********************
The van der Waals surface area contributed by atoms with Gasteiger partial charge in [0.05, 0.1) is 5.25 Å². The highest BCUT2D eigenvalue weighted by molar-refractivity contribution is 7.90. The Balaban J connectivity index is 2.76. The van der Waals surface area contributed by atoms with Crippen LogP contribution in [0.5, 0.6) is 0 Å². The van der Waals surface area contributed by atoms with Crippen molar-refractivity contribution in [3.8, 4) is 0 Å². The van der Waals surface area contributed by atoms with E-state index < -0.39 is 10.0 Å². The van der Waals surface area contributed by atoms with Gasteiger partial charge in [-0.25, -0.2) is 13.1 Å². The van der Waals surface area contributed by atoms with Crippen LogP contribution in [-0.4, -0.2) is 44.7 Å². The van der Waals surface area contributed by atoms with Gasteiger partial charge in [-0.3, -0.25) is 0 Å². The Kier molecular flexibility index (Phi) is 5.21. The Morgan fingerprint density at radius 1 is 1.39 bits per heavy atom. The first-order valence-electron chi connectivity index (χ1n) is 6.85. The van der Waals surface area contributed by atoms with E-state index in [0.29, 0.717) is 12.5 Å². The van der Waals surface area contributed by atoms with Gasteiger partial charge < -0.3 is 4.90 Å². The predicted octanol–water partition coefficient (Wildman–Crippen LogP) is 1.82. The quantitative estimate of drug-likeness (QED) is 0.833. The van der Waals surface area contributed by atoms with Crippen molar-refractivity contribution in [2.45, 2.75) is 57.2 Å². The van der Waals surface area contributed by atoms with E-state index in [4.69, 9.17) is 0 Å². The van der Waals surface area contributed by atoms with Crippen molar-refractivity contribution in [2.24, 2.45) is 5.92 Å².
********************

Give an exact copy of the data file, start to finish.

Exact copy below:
The van der Waals surface area contributed by atoms with Gasteiger partial charge in [0.05, 0.1) is 5.25 Å². The highest BCUT2D eigenvalue weighted by molar-refractivity contribution is 7.90. The Balaban J connectivity index is 2.76. The van der Waals surface area contributed by atoms with Crippen LogP contribution in [0.5, 0.6) is 0 Å². The van der Waals surface area contributed by atoms with Crippen molar-refractivity contribution in [3.8, 4) is 0 Å². The van der Waals surface area contributed by atoms with E-state index < -0.39 is 10.0 Å². The van der Waals surface area contributed by atoms with Gasteiger partial charge in [-0.25, -0.2) is 13.1 Å². The van der Waals surface area contributed by atoms with Crippen LogP contribution in [-0.4, -0.2) is 44.7 Å². The van der Waals surface area contributed by atoms with Gasteiger partial charge in [-0.3, -0.25) is 0 Å². The Kier molecular flexibility index (Phi) is 5.21. The Morgan fingerprint density at radius 1 is 1.39 bits per heavy atom. The first-order valence-electron chi connectivity index (χ1n) is 6.85. The van der Waals surface area contributed by atoms with E-state index in [0.29, 0.717) is 12.5 Å². The van der Waals surface area contributed by atoms with Gasteiger partial charge < -0.3 is 4.90 Å². The predicted octanol–water partition coefficient (Wildman–Crippen LogP) is 1.82. The quantitative estimate of drug-likeness (QED) is 0.833. The van der Waals surface area contributed by atoms with Crippen molar-refractivity contribution in [2.45, 2.75) is 57.2 Å². The van der Waals surface area contributed by atoms with E-state index in [4.69, 9.17) is 0 Å². The van der Waals surface area contributed by atoms with Crippen molar-refractivity contribution in [2.24, 2.45) is 5.92 Å².